“The problem is Nigeria has lots of money but they have little appetite for risks. Nigerians only allow themselves to be aware of what they know is guaranteed. That is why stealing and corruption is a guaranteed source of revenue. They wouldn’t put money into something until someone else has done it. For example, MTN put money in Jumia.com. They did that because they saw that Jumia is making money. We seem to have this habit of putting money in a business where they are sure you don’t need the money or you have started making money,” remarked a tech entrepreneur who didn’t want his name mentioned.
Continuing, he said, “We seem to have this habit of putting money in a business where we are sure the entrepreneur doesn’t need the money or have started making money. And even if they do put their money in it as it could happen sometimes, they deals you get in that regard are very unfavourable. They want to make little investment in it and then want to take at least 50 to 60 percent. So what is the point?”
“That is why Nigerians will lose out on internet business in the country. As a matter of fact they have lost already because how many internet business in Nigeria have any Nigerian investment in them?” he added.
That is not an unfounded claim. The only profitable internet businesses in Nigeria that seem to have no foreign investments in them are Nigeria’s car marketplace, Cheki.com.ng and the online portal, jobberman.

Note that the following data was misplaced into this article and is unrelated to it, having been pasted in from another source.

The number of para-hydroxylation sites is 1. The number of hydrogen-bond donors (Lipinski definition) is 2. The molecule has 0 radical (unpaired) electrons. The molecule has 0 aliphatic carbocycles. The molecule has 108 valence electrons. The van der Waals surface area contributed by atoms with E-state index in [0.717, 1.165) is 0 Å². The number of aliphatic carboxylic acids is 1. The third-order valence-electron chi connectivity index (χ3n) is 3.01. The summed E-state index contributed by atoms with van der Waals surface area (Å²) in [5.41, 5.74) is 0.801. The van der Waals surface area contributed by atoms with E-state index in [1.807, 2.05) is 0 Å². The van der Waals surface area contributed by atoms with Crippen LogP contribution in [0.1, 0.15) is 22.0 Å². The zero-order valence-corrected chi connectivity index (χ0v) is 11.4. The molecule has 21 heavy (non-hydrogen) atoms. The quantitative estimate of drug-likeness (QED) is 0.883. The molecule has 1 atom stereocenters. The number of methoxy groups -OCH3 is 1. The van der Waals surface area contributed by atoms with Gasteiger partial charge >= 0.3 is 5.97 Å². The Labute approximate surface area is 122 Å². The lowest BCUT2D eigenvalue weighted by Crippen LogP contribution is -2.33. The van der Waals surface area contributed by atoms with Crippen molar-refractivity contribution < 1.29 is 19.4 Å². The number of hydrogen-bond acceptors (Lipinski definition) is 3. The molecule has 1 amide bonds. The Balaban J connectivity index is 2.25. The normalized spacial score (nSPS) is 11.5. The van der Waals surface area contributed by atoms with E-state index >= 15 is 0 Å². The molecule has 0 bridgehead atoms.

Experts believe that the problem is that Nigerians like obvious and easy deals, plus unjustifiable desire for quick money. Only very few investors are willing to make at least a five year period investment. And that is why Nigerians would lose out because even if they wake up now and begin to invest in the sector, they would have lost the bigger chunk of what they ought to have got if they had invested earlier.
Also speaking on this challenge, co-founder of Nigeria’s first online letting agency, tolet.com.ng, Suleiman Balogun said what he has observed is the penchant for investors to look towards regular brick and mortar business, resulting to general poor attitude towards investment related to anything online.
“I think there is funding for the regular brick and mortar businesses. But people fail to understand, that influential and rich internet businesses like Facebook, Twitter, WhatsApp etc for instance are companies that were built on Venture Capital funds. Without the capitals to scale these businesses at the speed which they have been able to do, they would not even be in existence. And I think that is what the supply here is in short. As it stands right now, a lot of people into tech business have been overseas, they have seen how things work out there, and they have come home to replicate these things but then they meet a brick-wall in terms of funding. Nobody is willing to put money down,” he said.